"K is a famous writer living in Tokyo with his wife and three children, the oldest of whom was born with a brain anomaly that has left him mentally disabled. A highly cerebral man who often retreats from real life into abstraction - in this case, the poetry of William Blake - K is confronted by his wife with the reality that this child, Eeyore, has been saying and doing disturbing things - behaving aggressively, asserting that he's dead, even brandishing a knife at his mother. As the days pass, various events - K's hapless attempts to communicate with his son, Eeyore's near drowning during a father-son trip to the swimming pool, a terrible hurricane that nearly destroys the family's mountain cottage and the family inside it - K is forced to question his fitness as a father." "K reconsiders his own life - his relationship with his father, his rural upbringing, his relationship with a well-known dissident writer who committed suicide, the responsibilities of artists and writers in Japan generally. In the end, in part through his obsessive rereading of Blake, K is able to see that things are not always what they seem, especially where his son is concerned, and to trust his heart as well as his mind."--BOOK JACKET.Title Summary field provided by Blackwell North America, Inc. All Rights Reserved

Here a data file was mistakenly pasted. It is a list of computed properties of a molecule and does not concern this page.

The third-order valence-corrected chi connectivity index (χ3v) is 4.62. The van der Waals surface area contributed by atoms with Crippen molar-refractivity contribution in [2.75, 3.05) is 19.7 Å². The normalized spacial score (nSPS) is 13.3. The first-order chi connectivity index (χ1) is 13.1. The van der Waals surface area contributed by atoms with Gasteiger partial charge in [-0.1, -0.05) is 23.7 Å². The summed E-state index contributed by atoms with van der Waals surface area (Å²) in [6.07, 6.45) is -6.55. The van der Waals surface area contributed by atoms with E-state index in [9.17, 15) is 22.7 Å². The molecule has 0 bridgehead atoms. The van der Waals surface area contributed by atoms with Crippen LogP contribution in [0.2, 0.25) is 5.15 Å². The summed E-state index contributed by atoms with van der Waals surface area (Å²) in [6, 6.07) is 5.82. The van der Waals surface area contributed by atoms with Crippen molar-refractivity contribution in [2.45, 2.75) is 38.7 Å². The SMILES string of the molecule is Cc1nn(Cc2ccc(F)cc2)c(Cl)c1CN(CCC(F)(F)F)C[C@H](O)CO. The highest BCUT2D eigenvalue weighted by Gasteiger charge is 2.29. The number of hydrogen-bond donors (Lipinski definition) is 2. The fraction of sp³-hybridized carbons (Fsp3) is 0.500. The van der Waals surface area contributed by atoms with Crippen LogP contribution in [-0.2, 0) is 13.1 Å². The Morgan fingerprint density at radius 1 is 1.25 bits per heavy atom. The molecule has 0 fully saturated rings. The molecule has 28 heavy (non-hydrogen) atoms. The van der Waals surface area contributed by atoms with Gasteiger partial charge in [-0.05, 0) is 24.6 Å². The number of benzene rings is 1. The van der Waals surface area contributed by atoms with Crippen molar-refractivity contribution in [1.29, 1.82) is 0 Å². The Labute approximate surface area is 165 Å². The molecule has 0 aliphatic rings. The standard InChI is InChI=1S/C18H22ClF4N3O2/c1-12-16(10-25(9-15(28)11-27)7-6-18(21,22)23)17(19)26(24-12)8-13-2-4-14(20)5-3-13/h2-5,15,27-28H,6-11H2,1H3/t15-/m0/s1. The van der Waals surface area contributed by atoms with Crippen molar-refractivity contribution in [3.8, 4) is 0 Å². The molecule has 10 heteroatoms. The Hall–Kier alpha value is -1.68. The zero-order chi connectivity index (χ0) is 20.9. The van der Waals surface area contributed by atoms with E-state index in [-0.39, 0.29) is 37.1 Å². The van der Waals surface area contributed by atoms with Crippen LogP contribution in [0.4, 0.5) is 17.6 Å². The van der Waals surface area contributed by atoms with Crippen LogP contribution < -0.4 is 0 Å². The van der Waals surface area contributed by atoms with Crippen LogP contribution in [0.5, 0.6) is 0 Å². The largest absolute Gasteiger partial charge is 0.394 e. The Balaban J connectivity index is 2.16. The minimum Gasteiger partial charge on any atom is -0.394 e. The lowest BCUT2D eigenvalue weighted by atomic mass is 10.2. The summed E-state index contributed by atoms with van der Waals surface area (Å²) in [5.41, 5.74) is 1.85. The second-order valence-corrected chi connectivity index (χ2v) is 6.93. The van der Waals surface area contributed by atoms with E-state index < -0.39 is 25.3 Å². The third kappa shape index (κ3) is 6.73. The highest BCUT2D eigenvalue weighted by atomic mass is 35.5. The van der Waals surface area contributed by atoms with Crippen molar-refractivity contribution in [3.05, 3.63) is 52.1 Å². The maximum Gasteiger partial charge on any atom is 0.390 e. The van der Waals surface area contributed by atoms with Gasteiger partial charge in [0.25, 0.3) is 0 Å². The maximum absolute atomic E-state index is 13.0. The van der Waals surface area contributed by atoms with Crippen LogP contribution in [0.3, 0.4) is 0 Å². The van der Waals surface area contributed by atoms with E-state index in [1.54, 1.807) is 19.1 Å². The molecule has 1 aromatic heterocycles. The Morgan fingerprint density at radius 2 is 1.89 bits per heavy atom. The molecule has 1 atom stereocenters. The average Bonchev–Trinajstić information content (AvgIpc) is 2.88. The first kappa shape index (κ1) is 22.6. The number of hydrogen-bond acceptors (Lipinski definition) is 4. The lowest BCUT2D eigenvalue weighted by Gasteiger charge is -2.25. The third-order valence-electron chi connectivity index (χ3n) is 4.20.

In both books, I was greatly attracted to the precise, almost expository, writing style. I don't know how much of this should be attributed to John Nathan, who translated them to English.